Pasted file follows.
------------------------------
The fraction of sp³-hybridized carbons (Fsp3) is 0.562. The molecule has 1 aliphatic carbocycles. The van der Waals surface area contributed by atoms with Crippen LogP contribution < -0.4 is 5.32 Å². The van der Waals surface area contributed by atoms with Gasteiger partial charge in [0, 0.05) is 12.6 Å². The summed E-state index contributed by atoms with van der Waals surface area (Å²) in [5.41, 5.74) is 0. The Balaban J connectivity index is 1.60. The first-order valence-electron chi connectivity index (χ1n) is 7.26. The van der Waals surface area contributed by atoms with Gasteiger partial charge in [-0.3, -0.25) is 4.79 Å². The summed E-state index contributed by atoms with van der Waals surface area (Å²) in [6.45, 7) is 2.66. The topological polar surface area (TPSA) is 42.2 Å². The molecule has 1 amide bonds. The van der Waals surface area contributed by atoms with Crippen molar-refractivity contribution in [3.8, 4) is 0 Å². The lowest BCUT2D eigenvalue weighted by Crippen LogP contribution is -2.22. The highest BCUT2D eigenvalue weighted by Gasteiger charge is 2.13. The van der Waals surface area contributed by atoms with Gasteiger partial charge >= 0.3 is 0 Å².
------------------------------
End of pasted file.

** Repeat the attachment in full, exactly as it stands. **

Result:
The fraction of sp³-hybridized carbons (Fsp3) is 0.562. The molecule has 1 aliphatic carbocycles. The van der Waals surface area contributed by atoms with Crippen LogP contribution < -0.4 is 5.32 Å². The van der Waals surface area contributed by atoms with Gasteiger partial charge in [0, 0.05) is 12.6 Å². The summed E-state index contributed by atoms with van der Waals surface area (Å²) in [5.41, 5.74) is 0. The Balaban J connectivity index is 1.60. The first-order valence-electron chi connectivity index (χ1n) is 7.26. The van der Waals surface area contributed by atoms with Gasteiger partial charge in [-0.3, -0.25) is 4.79 Å². The summed E-state index contributed by atoms with van der Waals surface area (Å²) in [6.45, 7) is 2.66. The topological polar surface area (TPSA) is 42.2 Å². The molecule has 1 amide bonds. The van der Waals surface area contributed by atoms with Crippen molar-refractivity contribution in [3.8, 4) is 0 Å². The lowest BCUT2D eigenvalue weighted by Crippen LogP contribution is -2.22. The highest BCUT2D eigenvalue weighted by Gasteiger charge is 2.13. The van der Waals surface area contributed by atoms with Gasteiger partial charge >= 0.3 is 0 Å².